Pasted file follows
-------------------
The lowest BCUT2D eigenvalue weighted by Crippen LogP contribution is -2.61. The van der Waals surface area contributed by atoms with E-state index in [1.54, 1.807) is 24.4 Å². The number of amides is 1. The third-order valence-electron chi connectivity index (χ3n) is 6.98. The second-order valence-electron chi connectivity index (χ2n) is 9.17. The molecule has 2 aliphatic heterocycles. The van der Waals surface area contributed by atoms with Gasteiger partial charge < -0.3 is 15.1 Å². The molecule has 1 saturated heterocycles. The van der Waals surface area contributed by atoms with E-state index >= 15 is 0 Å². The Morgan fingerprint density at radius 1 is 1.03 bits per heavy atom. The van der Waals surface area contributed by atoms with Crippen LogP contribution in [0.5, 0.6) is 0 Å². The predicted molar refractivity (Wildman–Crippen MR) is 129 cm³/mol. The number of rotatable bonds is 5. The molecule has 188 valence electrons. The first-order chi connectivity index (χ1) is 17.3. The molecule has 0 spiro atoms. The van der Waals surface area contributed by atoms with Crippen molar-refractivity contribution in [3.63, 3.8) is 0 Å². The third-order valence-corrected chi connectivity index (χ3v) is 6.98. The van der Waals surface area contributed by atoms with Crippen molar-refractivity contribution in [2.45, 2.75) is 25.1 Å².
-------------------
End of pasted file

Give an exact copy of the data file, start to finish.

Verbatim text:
The lowest BCUT2D eigenvalue weighted by Crippen LogP contribution is -2.61. The van der Waals surface area contributed by atoms with E-state index in [1.54, 1.807) is 24.4 Å². The number of amides is 1. The third-order valence-electron chi connectivity index (χ3n) is 6.98. The second-order valence-electron chi connectivity index (χ2n) is 9.17. The molecule has 2 aliphatic heterocycles. The van der Waals surface area contributed by atoms with Gasteiger partial charge < -0.3 is 15.1 Å². The molecule has 1 saturated heterocycles. The van der Waals surface area contributed by atoms with E-state index >= 15 is 0 Å². The Morgan fingerprint density at radius 1 is 1.03 bits per heavy atom. The van der Waals surface area contributed by atoms with Crippen LogP contribution in [0.5, 0.6) is 0 Å². The predicted molar refractivity (Wildman–Crippen MR) is 129 cm³/mol. The number of rotatable bonds is 5. The molecule has 188 valence electrons. The first-order chi connectivity index (χ1) is 17.3. The molecule has 0 spiro atoms. The van der Waals surface area contributed by atoms with Crippen molar-refractivity contribution in [3.63, 3.8) is 0 Å². The third-order valence-corrected chi connectivity index (χ3v) is 6.98. The van der Waals surface area contributed by atoms with Crippen molar-refractivity contribution in [2.45, 2.75) is 25.1 Å².